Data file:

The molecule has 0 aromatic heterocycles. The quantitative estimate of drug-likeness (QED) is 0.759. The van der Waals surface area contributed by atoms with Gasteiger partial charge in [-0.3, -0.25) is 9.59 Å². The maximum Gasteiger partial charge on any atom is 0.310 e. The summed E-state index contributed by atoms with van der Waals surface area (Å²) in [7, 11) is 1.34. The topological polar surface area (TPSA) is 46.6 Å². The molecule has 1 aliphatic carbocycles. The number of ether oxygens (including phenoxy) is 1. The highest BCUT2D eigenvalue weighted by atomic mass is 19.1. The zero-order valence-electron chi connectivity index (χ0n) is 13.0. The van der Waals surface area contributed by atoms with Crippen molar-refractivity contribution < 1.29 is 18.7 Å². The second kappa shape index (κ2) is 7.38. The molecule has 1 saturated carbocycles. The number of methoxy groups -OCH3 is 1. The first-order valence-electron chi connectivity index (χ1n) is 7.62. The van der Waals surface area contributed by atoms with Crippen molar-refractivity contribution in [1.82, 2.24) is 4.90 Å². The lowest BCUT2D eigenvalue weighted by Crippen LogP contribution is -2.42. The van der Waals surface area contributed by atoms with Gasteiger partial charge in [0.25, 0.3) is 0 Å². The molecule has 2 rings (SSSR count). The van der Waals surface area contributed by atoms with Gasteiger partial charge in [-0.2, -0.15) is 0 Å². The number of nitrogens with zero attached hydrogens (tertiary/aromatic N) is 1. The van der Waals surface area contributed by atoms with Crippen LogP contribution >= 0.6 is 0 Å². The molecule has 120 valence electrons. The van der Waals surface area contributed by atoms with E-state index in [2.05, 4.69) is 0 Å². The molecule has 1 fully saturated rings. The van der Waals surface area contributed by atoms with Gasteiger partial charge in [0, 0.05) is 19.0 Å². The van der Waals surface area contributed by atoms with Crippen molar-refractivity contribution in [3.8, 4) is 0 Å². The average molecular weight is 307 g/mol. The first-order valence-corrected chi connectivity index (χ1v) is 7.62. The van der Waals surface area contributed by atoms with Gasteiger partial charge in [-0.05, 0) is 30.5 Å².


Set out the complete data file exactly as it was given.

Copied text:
The molecule has 0 aromatic heterocycles. The quantitative estimate of drug-likeness (QED) is 0.759. The van der Waals surface area contributed by atoms with Gasteiger partial charge in [-0.3, -0.25) is 9.59 Å². The maximum Gasteiger partial charge on any atom is 0.310 e. The summed E-state index contributed by atoms with van der Waals surface area (Å²) in [7, 11) is 1.34. The topological polar surface area (TPSA) is 46.6 Å². The molecule has 1 aliphatic carbocycles. The number of ether oxygens (including phenoxy) is 1. The highest BCUT2D eigenvalue weighted by atomic mass is 19.1. The zero-order valence-electron chi connectivity index (χ0n) is 13.0. The van der Waals surface area contributed by atoms with Crippen molar-refractivity contribution < 1.29 is 18.7 Å². The second kappa shape index (κ2) is 7.38. The molecule has 1 saturated carbocycles. The number of methoxy groups -OCH3 is 1. The first-order valence-electron chi connectivity index (χ1n) is 7.62. The van der Waals surface area contributed by atoms with Crippen molar-refractivity contribution in [1.82, 2.24) is 4.90 Å². The lowest BCUT2D eigenvalue weighted by Crippen LogP contribution is -2.42. The van der Waals surface area contributed by atoms with Gasteiger partial charge in [0.25, 0.3) is 0 Å². The molecule has 2 rings (SSSR count). The van der Waals surface area contributed by atoms with Gasteiger partial charge in [-0.2, -0.15) is 0 Å². The number of nitrogens with zero attached hydrogens (tertiary/aromatic N) is 1. The van der Waals surface area contributed by atoms with Crippen LogP contribution >= 0.6 is 0 Å². The molecule has 120 valence electrons. The van der Waals surface area contributed by atoms with E-state index in [2.05, 4.69) is 0 Å². The molecule has 1 fully saturated rings. The van der Waals surface area contributed by atoms with Gasteiger partial charge in [0, 0.05) is 19.0 Å². The van der Waals surface area contributed by atoms with Crippen molar-refractivity contribution in [3.8, 4) is 0 Å². The average molecular weight is 307 g/mol. The first-order valence-corrected chi connectivity index (χ1v) is 7.62. The van der Waals surface area contributed by atoms with Gasteiger partial charge in [-0.05, 0) is 30.5 Å².